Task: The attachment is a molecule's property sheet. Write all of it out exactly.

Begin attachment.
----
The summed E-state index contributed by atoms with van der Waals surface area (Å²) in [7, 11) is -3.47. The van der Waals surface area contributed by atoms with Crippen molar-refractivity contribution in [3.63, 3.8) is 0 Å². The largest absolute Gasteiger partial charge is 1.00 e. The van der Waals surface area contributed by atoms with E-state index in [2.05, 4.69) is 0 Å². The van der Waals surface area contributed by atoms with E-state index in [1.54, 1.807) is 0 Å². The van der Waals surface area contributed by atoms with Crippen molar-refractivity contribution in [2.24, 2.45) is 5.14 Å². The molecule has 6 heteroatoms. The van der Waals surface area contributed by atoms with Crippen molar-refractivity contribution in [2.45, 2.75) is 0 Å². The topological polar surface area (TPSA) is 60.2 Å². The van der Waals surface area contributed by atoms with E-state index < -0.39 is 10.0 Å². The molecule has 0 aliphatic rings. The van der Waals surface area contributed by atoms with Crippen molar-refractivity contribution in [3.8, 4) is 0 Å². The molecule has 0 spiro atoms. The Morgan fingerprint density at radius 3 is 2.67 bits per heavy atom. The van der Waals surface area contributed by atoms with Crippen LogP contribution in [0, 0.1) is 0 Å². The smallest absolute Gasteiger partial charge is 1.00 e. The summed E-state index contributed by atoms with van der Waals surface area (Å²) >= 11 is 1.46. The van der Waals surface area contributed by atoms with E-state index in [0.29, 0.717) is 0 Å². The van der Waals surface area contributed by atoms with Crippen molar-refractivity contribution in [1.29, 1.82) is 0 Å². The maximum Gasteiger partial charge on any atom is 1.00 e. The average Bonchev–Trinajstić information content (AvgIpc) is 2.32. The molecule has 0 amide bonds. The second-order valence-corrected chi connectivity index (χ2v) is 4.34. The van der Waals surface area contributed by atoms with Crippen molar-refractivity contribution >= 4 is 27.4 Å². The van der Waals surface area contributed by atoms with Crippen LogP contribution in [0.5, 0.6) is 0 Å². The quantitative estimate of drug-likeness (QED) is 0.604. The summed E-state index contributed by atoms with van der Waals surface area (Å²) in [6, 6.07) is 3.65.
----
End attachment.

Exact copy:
The summed E-state index contributed by atoms with van der Waals surface area (Å²) in [7, 11) is -3.47. The van der Waals surface area contributed by atoms with Crippen molar-refractivity contribution in [3.63, 3.8) is 0 Å². The largest absolute Gasteiger partial charge is 1.00 e. The van der Waals surface area contributed by atoms with E-state index in [2.05, 4.69) is 0 Å². The van der Waals surface area contributed by atoms with E-state index in [1.54, 1.807) is 0 Å². The van der Waals surface area contributed by atoms with Crippen molar-refractivity contribution in [2.24, 2.45) is 5.14 Å². The molecule has 6 heteroatoms. The van der Waals surface area contributed by atoms with Crippen molar-refractivity contribution in [2.45, 2.75) is 0 Å². The topological polar surface area (TPSA) is 60.2 Å². The van der Waals surface area contributed by atoms with E-state index < -0.39 is 10.0 Å². The molecule has 0 aliphatic rings. The van der Waals surface area contributed by atoms with Crippen molar-refractivity contribution in [3.8, 4) is 0 Å². The molecule has 0 spiro atoms. The Morgan fingerprint density at radius 3 is 2.67 bits per heavy atom. The van der Waals surface area contributed by atoms with Crippen LogP contribution in [0, 0.1) is 0 Å². The smallest absolute Gasteiger partial charge is 1.00 e. The summed E-state index contributed by atoms with van der Waals surface area (Å²) >= 11 is 1.46. The van der Waals surface area contributed by atoms with E-state index in [0.29, 0.717) is 0 Å². The van der Waals surface area contributed by atoms with Crippen molar-refractivity contribution in [1.29, 1.82) is 0 Å². The maximum Gasteiger partial charge on any atom is 1.00 e. The average Bonchev–Trinajstić information content (AvgIpc) is 2.32. The molecule has 0 amide bonds. The second-order valence-corrected chi connectivity index (χ2v) is 4.34. The van der Waals surface area contributed by atoms with Crippen molar-refractivity contribution >= 4 is 27.4 Å². The van der Waals surface area contributed by atoms with Crippen LogP contribution in [0.5, 0.6) is 0 Å². The quantitative estimate of drug-likeness (QED) is 0.604. The summed E-state index contributed by atoms with van der Waals surface area (Å²) in [6, 6.07) is 3.65.